The NDA can hope to make up some lost OBC numbers through the JD(U). Nitish Kumar’s party contested independently in 2014, and was trounced, but the following year it won power in the state, in alliance with the RJD. The advantage in the OBC vote was believed to have shifted firmly in favour of the JD(U)-RJD combine. But the JD(U) later ditched the RJD, and now rules Bihar in alliance with the BJP. That arrangement survives.

This leaves the BJP relying significantly for its own support on the Nishads and some of their fellow EBCs, as well as on the upper castes, which have long formed a reliable BJP vote bank. The party is also courting a section of the Scheduled Castes to diversify its appeal—and the Lok Janashakti Party, a constituent of the NDA headed by Ram Vilas Paswan, is expected to deliver support for the BJP-led alliance from the Paswans, believed to account for a third of Bihar’s Scheduled Caste population—but the partyhas historically found limited favour among this demographic. The BJP’s most notable play to diversify its appeal in Bihar is its effort to win more OBC votes—in part by breaking the RJD’s hold over the Yadavs.

At a press conference on the day before the convention, Dara Singh Chauhan, the national head of the OBC Morcha and a minister in the Uttar Pradesh cabinet, said that the convention would inform party workers about all that had been done for the OBCs under BJP rule, so they could go spread the news in their home constituencies in time for the general election. The brochures distributed at the event described nine “landmark decisions taken by the Modi government for the welfare of OBCs.”

The first was to pass a constitutional amendment to grant constitutional status to the National Commission for Backward Classes—qualifying the body to hear and act on grievances related to the rights of OBCs, with powers equal to those of a magistrate court. Next was the constitution of a judicial commission to carve out, by May 2019, special quotas for the Extremely Backward Classes within the share of positions in central public employment and education already reserved for the OBCs. Other decisions included raising the income ceiling above which OBC families no longer qualified for reservations, from Rs 6 lakh to Rs 8 lakh per annum, and starting a scheme that gives OBCs, among other disadvantaged groups, access to entrepreneurial credit.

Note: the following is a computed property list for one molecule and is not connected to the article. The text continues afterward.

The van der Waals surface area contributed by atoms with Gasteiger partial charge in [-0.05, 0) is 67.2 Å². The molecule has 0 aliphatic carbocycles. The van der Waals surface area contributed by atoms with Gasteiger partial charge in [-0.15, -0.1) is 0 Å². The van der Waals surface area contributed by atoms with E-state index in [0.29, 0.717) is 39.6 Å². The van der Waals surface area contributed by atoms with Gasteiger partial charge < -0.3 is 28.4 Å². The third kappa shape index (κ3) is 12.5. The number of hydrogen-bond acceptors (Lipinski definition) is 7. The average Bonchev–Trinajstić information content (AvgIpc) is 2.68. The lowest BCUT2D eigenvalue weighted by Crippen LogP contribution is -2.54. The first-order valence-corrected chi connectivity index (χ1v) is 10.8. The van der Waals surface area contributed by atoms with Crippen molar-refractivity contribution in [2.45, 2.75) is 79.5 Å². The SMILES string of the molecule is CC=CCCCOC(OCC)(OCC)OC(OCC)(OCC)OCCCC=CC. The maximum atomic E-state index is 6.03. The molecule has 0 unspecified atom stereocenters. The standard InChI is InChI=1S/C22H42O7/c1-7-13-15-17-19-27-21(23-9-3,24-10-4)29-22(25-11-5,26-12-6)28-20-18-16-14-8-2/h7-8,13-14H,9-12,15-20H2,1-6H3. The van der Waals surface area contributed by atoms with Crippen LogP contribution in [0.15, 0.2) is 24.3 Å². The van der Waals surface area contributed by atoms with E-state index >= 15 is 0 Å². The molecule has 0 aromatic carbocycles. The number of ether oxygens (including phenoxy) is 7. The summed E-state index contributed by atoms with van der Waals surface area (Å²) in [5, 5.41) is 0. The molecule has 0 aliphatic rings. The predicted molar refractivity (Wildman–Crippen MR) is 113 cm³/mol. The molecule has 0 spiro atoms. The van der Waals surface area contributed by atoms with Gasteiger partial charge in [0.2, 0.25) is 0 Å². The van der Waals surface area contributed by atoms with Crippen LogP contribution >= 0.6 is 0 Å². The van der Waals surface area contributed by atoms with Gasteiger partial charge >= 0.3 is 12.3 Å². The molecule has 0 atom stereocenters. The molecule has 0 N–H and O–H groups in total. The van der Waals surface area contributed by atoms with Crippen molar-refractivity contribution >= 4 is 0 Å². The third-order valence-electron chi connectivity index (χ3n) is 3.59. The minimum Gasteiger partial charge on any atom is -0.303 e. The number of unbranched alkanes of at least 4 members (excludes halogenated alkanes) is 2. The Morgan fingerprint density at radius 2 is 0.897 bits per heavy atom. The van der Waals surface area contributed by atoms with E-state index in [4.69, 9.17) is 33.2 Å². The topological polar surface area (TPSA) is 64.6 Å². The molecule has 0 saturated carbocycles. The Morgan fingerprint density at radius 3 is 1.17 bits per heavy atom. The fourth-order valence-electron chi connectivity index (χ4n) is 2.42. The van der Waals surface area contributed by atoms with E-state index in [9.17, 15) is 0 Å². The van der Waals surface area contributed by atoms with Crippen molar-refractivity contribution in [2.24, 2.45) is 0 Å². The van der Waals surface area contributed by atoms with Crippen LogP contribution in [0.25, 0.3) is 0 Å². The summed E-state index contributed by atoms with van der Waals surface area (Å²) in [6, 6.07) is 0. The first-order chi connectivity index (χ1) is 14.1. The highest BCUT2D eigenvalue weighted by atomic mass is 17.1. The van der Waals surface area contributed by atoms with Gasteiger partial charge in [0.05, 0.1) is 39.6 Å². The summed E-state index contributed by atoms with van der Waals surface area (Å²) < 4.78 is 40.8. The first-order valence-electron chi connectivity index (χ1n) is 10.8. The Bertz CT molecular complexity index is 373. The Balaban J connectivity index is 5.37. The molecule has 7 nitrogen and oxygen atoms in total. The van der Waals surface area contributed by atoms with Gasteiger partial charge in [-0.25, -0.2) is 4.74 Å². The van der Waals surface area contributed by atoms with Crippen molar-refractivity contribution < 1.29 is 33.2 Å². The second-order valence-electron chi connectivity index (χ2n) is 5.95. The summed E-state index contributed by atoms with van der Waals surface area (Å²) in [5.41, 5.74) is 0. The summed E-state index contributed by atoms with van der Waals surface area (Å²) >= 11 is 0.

From what I saw and heard, however, these were not the things motivating the party’s OBC faithful. Outside the Sabhagar, I spoke to Dilip Bharati, a 35-year-old party worker from Bihar’s Bhagalpur district. He told me that he hoped Modi, if he returned to power, would increase the percentage of seats reserved for the OBCs in institutions under the central government, from the present 27 percent to a full 50 percent.

This, though, is the main campaign promise of the RJD, and does not figure on the BJP’s programme. I had asked Chauhan at the press conference if there would be any discussion at the convention about raising OBC quotas, but he replied only that “all issues related to OBCs will be discussed in detail.” Bharati also hoped that Modi would reveal the country’s current OBC population as counted in the 2011 census. (OBCs made up 27 percent of the population at the time of the 1931 census—the last one to report caste before the 2011 socio-economic and census.)

Bharati, though, said he wouldn’t be bothered even if Modi did not expand OBC reservations in near future. He voted for the BJP, he explained, because he felt Modi was hard on terrorism and displayed strong leadership. He said that “there is something special” about Modi, and that, “at this time of ours, if somebody else comes to power then the country will decline.” After a pause, he added, “Ye jo thoda tight hai, sarkar tight hai ye”—this man Modi is a bit strict, and the government is strict too.